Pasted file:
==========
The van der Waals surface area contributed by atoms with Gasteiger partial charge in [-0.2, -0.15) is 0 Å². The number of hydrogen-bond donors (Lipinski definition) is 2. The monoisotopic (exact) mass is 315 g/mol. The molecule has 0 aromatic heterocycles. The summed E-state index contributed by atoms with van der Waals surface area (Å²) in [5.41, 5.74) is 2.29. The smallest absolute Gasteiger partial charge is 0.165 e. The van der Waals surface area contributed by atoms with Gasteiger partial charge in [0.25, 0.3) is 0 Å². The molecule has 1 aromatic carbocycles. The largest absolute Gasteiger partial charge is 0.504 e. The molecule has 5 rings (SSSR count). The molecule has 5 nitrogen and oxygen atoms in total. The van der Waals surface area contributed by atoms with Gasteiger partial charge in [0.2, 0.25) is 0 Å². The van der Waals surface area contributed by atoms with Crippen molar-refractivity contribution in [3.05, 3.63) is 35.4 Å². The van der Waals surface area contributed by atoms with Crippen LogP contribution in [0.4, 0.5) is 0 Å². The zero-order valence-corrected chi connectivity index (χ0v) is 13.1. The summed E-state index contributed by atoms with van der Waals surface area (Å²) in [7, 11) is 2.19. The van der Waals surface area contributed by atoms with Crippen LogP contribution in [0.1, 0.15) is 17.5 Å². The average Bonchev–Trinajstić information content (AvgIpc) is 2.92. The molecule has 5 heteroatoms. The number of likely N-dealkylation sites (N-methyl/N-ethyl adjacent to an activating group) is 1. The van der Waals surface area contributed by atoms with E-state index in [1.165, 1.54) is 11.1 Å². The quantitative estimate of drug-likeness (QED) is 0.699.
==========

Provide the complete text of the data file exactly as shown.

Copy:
The van der Waals surface area contributed by atoms with Gasteiger partial charge in [-0.2, -0.15) is 0 Å². The number of hydrogen-bond donors (Lipinski definition) is 2. The monoisotopic (exact) mass is 315 g/mol. The molecule has 0 aromatic heterocycles. The summed E-state index contributed by atoms with van der Waals surface area (Å²) in [5.41, 5.74) is 2.29. The smallest absolute Gasteiger partial charge is 0.165 e. The van der Waals surface area contributed by atoms with Gasteiger partial charge in [0.25, 0.3) is 0 Å². The molecule has 1 aromatic carbocycles. The largest absolute Gasteiger partial charge is 0.504 e. The molecule has 5 rings (SSSR count). The molecule has 5 nitrogen and oxygen atoms in total. The van der Waals surface area contributed by atoms with Gasteiger partial charge in [0.2, 0.25) is 0 Å². The van der Waals surface area contributed by atoms with Crippen molar-refractivity contribution in [3.05, 3.63) is 35.4 Å². The van der Waals surface area contributed by atoms with Crippen LogP contribution in [0.4, 0.5) is 0 Å². The zero-order valence-corrected chi connectivity index (χ0v) is 13.1. The summed E-state index contributed by atoms with van der Waals surface area (Å²) in [7, 11) is 2.19. The van der Waals surface area contributed by atoms with Crippen LogP contribution in [0.1, 0.15) is 17.5 Å². The average Bonchev–Trinajstić information content (AvgIpc) is 2.92. The molecule has 5 heteroatoms. The number of likely N-dealkylation sites (N-methyl/N-ethyl adjacent to an activating group) is 1. The van der Waals surface area contributed by atoms with E-state index in [1.165, 1.54) is 11.1 Å². The quantitative estimate of drug-likeness (QED) is 0.699.